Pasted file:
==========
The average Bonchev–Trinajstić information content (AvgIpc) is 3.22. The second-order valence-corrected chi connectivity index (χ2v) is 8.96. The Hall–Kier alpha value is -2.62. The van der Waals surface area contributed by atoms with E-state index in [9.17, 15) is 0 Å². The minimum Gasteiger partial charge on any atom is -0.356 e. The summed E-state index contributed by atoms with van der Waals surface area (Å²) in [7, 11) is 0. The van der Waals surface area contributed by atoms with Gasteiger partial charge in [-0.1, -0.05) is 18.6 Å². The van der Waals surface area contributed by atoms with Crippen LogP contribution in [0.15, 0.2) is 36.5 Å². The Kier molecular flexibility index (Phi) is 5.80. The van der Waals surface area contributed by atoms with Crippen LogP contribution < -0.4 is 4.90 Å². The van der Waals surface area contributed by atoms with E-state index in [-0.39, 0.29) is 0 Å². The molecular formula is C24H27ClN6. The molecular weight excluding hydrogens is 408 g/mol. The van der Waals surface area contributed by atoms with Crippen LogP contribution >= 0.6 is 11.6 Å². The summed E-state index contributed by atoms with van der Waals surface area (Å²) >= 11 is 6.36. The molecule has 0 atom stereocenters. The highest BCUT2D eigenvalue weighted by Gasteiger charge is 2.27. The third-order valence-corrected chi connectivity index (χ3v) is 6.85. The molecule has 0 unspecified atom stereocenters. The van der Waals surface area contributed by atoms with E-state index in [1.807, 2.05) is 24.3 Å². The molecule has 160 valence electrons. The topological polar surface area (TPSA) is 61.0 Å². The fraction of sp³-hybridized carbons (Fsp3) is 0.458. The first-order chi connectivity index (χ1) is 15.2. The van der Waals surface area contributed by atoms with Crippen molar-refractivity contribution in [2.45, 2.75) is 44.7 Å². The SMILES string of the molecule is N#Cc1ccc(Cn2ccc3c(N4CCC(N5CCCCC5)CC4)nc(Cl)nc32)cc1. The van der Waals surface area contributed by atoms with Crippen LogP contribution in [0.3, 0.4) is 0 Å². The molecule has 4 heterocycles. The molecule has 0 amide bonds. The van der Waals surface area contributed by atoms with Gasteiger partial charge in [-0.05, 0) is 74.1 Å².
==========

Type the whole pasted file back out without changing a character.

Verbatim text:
The average Bonchev–Trinajstić information content (AvgIpc) is 3.22. The second-order valence-corrected chi connectivity index (χ2v) is 8.96. The Hall–Kier alpha value is -2.62. The van der Waals surface area contributed by atoms with E-state index in [9.17, 15) is 0 Å². The minimum Gasteiger partial charge on any atom is -0.356 e. The summed E-state index contributed by atoms with van der Waals surface area (Å²) in [7, 11) is 0. The van der Waals surface area contributed by atoms with Gasteiger partial charge in [-0.1, -0.05) is 18.6 Å². The van der Waals surface area contributed by atoms with Crippen LogP contribution in [0.15, 0.2) is 36.5 Å². The Kier molecular flexibility index (Phi) is 5.80. The van der Waals surface area contributed by atoms with Crippen LogP contribution < -0.4 is 4.90 Å². The van der Waals surface area contributed by atoms with E-state index in [-0.39, 0.29) is 0 Å². The molecular formula is C24H27ClN6. The molecular weight excluding hydrogens is 408 g/mol. The van der Waals surface area contributed by atoms with Crippen LogP contribution >= 0.6 is 11.6 Å². The summed E-state index contributed by atoms with van der Waals surface area (Å²) >= 11 is 6.36. The molecule has 0 atom stereocenters. The highest BCUT2D eigenvalue weighted by Gasteiger charge is 2.27. The third-order valence-corrected chi connectivity index (χ3v) is 6.85. The molecule has 0 unspecified atom stereocenters. The van der Waals surface area contributed by atoms with E-state index in [1.807, 2.05) is 24.3 Å². The molecule has 160 valence electrons. The topological polar surface area (TPSA) is 61.0 Å². The fraction of sp³-hybridized carbons (Fsp3) is 0.458. The first-order chi connectivity index (χ1) is 15.2. The van der Waals surface area contributed by atoms with Crippen molar-refractivity contribution in [2.45, 2.75) is 44.7 Å². The SMILES string of the molecule is N#Cc1ccc(Cn2ccc3c(N4CCC(N5CCCCC5)CC4)nc(Cl)nc32)cc1. The van der Waals surface area contributed by atoms with Crippen LogP contribution in [0.3, 0.4) is 0 Å². The molecule has 4 heterocycles. The molecule has 0 amide bonds. The van der Waals surface area contributed by atoms with Gasteiger partial charge in [-0.05, 0) is 74.1 Å².